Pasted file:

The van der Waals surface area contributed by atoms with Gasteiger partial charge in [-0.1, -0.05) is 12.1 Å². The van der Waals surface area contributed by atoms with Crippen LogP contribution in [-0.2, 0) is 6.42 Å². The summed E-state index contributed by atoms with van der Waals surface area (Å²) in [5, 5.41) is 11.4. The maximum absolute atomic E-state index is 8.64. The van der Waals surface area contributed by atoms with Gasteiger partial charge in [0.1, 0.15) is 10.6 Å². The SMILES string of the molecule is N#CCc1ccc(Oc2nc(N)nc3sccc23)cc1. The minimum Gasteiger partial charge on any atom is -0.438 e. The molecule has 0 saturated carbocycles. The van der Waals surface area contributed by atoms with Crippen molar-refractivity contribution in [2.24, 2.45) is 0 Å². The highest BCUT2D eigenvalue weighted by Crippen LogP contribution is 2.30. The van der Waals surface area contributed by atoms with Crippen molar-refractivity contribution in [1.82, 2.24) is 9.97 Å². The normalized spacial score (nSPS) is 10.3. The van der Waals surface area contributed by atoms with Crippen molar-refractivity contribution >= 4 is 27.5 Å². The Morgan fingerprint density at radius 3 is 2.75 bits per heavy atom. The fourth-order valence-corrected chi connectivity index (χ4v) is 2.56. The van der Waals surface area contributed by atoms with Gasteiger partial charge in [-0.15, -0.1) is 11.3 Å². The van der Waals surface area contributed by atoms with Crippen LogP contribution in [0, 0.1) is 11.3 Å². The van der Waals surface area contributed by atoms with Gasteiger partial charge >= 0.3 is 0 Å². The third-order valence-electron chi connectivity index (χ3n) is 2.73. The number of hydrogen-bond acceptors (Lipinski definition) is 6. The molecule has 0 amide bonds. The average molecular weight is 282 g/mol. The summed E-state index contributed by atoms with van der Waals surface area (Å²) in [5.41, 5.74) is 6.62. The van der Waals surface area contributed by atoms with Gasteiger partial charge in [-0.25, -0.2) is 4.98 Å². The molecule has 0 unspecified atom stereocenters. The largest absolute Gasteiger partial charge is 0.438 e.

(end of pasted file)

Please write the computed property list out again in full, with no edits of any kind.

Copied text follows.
The van der Waals surface area contributed by atoms with Gasteiger partial charge in [-0.1, -0.05) is 12.1 Å². The van der Waals surface area contributed by atoms with Crippen LogP contribution in [-0.2, 0) is 6.42 Å². The summed E-state index contributed by atoms with van der Waals surface area (Å²) in [5, 5.41) is 11.4. The maximum absolute atomic E-state index is 8.64. The van der Waals surface area contributed by atoms with Gasteiger partial charge in [0.1, 0.15) is 10.6 Å². The SMILES string of the molecule is N#CCc1ccc(Oc2nc(N)nc3sccc23)cc1. The minimum Gasteiger partial charge on any atom is -0.438 e. The molecule has 0 saturated carbocycles. The van der Waals surface area contributed by atoms with Crippen molar-refractivity contribution in [2.24, 2.45) is 0 Å². The highest BCUT2D eigenvalue weighted by Crippen LogP contribution is 2.30. The van der Waals surface area contributed by atoms with Crippen molar-refractivity contribution in [1.82, 2.24) is 9.97 Å². The normalized spacial score (nSPS) is 10.3. The van der Waals surface area contributed by atoms with Crippen molar-refractivity contribution >= 4 is 27.5 Å². The Morgan fingerprint density at radius 3 is 2.75 bits per heavy atom. The fourth-order valence-corrected chi connectivity index (χ4v) is 2.56. The van der Waals surface area contributed by atoms with Gasteiger partial charge in [-0.15, -0.1) is 11.3 Å². The van der Waals surface area contributed by atoms with Crippen LogP contribution in [0, 0.1) is 11.3 Å². The van der Waals surface area contributed by atoms with Gasteiger partial charge >= 0.3 is 0 Å². The third-order valence-electron chi connectivity index (χ3n) is 2.73. The number of hydrogen-bond acceptors (Lipinski definition) is 6. The molecule has 0 amide bonds. The average molecular weight is 282 g/mol. The summed E-state index contributed by atoms with van der Waals surface area (Å²) in [5.41, 5.74) is 6.62. The van der Waals surface area contributed by atoms with Gasteiger partial charge in [-0.25, -0.2) is 4.98 Å². The molecule has 0 unspecified atom stereocenters. The largest absolute Gasteiger partial charge is 0.438 e.